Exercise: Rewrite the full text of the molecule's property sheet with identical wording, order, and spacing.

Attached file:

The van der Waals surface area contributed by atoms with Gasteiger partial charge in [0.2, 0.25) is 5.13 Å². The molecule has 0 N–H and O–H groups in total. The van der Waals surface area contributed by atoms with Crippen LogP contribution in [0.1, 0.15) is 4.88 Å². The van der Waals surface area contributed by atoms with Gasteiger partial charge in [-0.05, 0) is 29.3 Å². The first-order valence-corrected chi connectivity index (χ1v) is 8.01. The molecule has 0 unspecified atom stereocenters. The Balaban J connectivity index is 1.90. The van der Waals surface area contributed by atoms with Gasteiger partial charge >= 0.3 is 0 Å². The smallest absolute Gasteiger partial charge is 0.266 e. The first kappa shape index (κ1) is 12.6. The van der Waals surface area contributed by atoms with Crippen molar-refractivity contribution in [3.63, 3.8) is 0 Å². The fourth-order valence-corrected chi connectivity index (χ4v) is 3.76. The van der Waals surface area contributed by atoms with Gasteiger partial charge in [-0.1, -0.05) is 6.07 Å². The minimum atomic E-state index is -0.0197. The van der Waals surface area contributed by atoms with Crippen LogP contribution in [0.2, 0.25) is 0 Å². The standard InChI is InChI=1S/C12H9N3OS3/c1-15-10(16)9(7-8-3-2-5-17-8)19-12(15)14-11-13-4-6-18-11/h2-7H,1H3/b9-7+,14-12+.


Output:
The van der Waals surface area contributed by atoms with Gasteiger partial charge in [0.2, 0.25) is 5.13 Å². The molecule has 0 N–H and O–H groups in total. The van der Waals surface area contributed by atoms with Crippen LogP contribution in [0.1, 0.15) is 4.88 Å². The van der Waals surface area contributed by atoms with Gasteiger partial charge in [-0.05, 0) is 29.3 Å². The first-order valence-corrected chi connectivity index (χ1v) is 8.01. The molecule has 0 unspecified atom stereocenters. The Balaban J connectivity index is 1.90. The van der Waals surface area contributed by atoms with Gasteiger partial charge >= 0.3 is 0 Å². The smallest absolute Gasteiger partial charge is 0.266 e. The first kappa shape index (κ1) is 12.6. The van der Waals surface area contributed by atoms with Crippen molar-refractivity contribution in [3.63, 3.8) is 0 Å². The fourth-order valence-corrected chi connectivity index (χ4v) is 3.76. The van der Waals surface area contributed by atoms with Gasteiger partial charge in [-0.1, -0.05) is 6.07 Å². The minimum atomic E-state index is -0.0197. The van der Waals surface area contributed by atoms with Crippen LogP contribution in [0.2, 0.25) is 0 Å². The standard InChI is InChI=1S/C12H9N3OS3/c1-15-10(16)9(7-8-3-2-5-17-8)19-12(15)14-11-13-4-6-18-11/h2-7H,1H3/b9-7+,14-12+.